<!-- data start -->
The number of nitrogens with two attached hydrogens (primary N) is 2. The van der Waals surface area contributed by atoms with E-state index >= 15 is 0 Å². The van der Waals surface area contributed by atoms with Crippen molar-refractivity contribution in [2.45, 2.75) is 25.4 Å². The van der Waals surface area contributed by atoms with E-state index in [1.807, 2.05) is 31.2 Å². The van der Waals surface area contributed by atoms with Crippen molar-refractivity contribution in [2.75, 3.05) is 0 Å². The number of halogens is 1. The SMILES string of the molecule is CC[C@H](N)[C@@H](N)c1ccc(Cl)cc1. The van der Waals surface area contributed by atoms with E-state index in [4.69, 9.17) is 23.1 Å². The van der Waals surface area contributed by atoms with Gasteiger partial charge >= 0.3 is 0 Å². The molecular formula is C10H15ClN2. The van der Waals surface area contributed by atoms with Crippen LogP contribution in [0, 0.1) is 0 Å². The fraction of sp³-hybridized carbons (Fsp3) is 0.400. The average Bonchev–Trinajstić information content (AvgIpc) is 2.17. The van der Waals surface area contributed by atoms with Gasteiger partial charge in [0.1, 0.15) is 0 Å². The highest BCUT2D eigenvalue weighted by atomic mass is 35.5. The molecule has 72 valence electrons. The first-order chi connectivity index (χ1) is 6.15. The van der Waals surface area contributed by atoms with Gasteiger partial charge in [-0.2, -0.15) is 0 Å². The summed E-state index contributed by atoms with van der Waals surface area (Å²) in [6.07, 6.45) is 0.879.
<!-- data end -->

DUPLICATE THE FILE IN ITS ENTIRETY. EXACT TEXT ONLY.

The number of nitrogens with two attached hydrogens (primary N) is 2. The van der Waals surface area contributed by atoms with E-state index >= 15 is 0 Å². The van der Waals surface area contributed by atoms with Crippen molar-refractivity contribution in [2.45, 2.75) is 25.4 Å². The van der Waals surface area contributed by atoms with E-state index in [1.807, 2.05) is 31.2 Å². The van der Waals surface area contributed by atoms with Crippen molar-refractivity contribution in [2.75, 3.05) is 0 Å². The number of halogens is 1. The SMILES string of the molecule is CC[C@H](N)[C@@H](N)c1ccc(Cl)cc1. The van der Waals surface area contributed by atoms with E-state index in [4.69, 9.17) is 23.1 Å². The van der Waals surface area contributed by atoms with Gasteiger partial charge >= 0.3 is 0 Å². The molecular formula is C10H15ClN2. The van der Waals surface area contributed by atoms with Crippen LogP contribution in [0, 0.1) is 0 Å². The fraction of sp³-hybridized carbons (Fsp3) is 0.400. The average Bonchev–Trinajstić information content (AvgIpc) is 2.17. The van der Waals surface area contributed by atoms with Gasteiger partial charge in [0.1, 0.15) is 0 Å². The highest BCUT2D eigenvalue weighted by atomic mass is 35.5. The molecule has 72 valence electrons. The first-order chi connectivity index (χ1) is 6.15. The van der Waals surface area contributed by atoms with Gasteiger partial charge in [-0.2, -0.15) is 0 Å². The summed E-state index contributed by atoms with van der Waals surface area (Å²) in [6.07, 6.45) is 0.879.